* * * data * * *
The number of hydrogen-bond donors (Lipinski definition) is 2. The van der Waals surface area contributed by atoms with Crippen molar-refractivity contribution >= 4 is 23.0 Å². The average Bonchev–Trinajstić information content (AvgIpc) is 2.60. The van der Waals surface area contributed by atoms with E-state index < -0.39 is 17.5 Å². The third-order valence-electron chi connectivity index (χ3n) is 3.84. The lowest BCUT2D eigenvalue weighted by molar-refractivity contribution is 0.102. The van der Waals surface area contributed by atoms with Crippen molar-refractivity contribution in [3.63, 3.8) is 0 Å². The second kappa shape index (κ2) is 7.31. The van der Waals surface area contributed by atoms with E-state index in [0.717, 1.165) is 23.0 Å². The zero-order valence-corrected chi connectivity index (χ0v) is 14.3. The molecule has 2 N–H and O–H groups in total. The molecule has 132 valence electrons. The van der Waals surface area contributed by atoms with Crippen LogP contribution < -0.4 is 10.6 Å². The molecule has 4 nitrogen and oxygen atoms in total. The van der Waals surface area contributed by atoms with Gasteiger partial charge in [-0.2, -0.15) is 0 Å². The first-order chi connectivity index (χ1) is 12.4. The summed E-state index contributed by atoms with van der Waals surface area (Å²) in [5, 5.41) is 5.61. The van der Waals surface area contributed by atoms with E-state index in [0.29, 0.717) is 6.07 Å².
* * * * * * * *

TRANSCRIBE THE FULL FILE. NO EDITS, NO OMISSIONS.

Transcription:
The number of hydrogen-bond donors (Lipinski definition) is 2. The van der Waals surface area contributed by atoms with Crippen molar-refractivity contribution >= 4 is 23.0 Å². The average Bonchev–Trinajstić information content (AvgIpc) is 2.60. The van der Waals surface area contributed by atoms with E-state index < -0.39 is 17.5 Å². The third-order valence-electron chi connectivity index (χ3n) is 3.84. The lowest BCUT2D eigenvalue weighted by molar-refractivity contribution is 0.102. The van der Waals surface area contributed by atoms with Crippen molar-refractivity contribution in [3.63, 3.8) is 0 Å². The second kappa shape index (κ2) is 7.31. The van der Waals surface area contributed by atoms with E-state index in [0.717, 1.165) is 23.0 Å². The zero-order valence-corrected chi connectivity index (χ0v) is 14.3. The molecule has 2 N–H and O–H groups in total. The molecule has 132 valence electrons. The van der Waals surface area contributed by atoms with Crippen LogP contribution < -0.4 is 10.6 Å². The molecule has 4 nitrogen and oxygen atoms in total. The van der Waals surface area contributed by atoms with Gasteiger partial charge in [-0.2, -0.15) is 0 Å². The first-order chi connectivity index (χ1) is 12.4. The summed E-state index contributed by atoms with van der Waals surface area (Å²) in [5, 5.41) is 5.61. The van der Waals surface area contributed by atoms with E-state index in [0.29, 0.717) is 6.07 Å².